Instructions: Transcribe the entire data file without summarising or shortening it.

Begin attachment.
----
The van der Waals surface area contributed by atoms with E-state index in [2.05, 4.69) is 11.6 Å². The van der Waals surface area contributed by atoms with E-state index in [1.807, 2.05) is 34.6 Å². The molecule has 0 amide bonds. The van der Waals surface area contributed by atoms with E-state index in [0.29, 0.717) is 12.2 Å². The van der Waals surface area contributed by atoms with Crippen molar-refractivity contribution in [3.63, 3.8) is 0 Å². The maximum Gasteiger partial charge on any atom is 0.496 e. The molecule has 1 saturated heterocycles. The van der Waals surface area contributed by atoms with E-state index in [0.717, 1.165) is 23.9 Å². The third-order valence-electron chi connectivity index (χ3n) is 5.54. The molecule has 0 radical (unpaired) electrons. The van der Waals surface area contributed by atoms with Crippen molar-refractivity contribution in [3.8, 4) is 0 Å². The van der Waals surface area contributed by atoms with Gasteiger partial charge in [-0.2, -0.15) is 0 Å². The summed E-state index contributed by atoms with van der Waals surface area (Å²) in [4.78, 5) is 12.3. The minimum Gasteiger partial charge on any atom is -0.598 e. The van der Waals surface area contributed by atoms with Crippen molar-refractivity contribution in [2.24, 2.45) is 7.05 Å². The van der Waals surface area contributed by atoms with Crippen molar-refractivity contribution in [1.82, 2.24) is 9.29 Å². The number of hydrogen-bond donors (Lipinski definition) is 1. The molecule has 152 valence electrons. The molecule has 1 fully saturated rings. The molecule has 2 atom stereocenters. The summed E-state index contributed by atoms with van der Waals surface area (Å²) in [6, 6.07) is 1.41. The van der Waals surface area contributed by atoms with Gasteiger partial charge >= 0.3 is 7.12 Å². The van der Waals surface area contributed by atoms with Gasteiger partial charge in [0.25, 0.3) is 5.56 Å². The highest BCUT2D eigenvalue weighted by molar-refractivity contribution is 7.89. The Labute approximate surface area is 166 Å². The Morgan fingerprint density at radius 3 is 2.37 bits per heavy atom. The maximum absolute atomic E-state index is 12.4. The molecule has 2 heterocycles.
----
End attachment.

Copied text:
The van der Waals surface area contributed by atoms with E-state index in [2.05, 4.69) is 11.6 Å². The van der Waals surface area contributed by atoms with E-state index in [1.807, 2.05) is 34.6 Å². The molecule has 0 amide bonds. The van der Waals surface area contributed by atoms with E-state index in [0.29, 0.717) is 12.2 Å². The van der Waals surface area contributed by atoms with Crippen molar-refractivity contribution in [3.63, 3.8) is 0 Å². The maximum Gasteiger partial charge on any atom is 0.496 e. The molecule has 1 saturated heterocycles. The van der Waals surface area contributed by atoms with E-state index in [0.717, 1.165) is 23.9 Å². The third-order valence-electron chi connectivity index (χ3n) is 5.54. The molecule has 0 radical (unpaired) electrons. The van der Waals surface area contributed by atoms with Crippen molar-refractivity contribution in [3.8, 4) is 0 Å². The van der Waals surface area contributed by atoms with Gasteiger partial charge in [-0.2, -0.15) is 0 Å². The summed E-state index contributed by atoms with van der Waals surface area (Å²) in [4.78, 5) is 12.3. The minimum Gasteiger partial charge on any atom is -0.598 e. The van der Waals surface area contributed by atoms with Crippen molar-refractivity contribution in [2.24, 2.45) is 7.05 Å². The van der Waals surface area contributed by atoms with Crippen molar-refractivity contribution in [1.82, 2.24) is 9.29 Å². The number of hydrogen-bond donors (Lipinski definition) is 1. The molecule has 152 valence electrons. The molecule has 1 fully saturated rings. The molecule has 2 atom stereocenters. The summed E-state index contributed by atoms with van der Waals surface area (Å²) in [6, 6.07) is 1.41. The van der Waals surface area contributed by atoms with Gasteiger partial charge >= 0.3 is 7.12 Å². The van der Waals surface area contributed by atoms with Gasteiger partial charge in [0.25, 0.3) is 5.56 Å². The highest BCUT2D eigenvalue weighted by molar-refractivity contribution is 7.89. The Labute approximate surface area is 166 Å². The Morgan fingerprint density at radius 3 is 2.37 bits per heavy atom. The maximum absolute atomic E-state index is 12.4. The molecule has 2 heterocycles.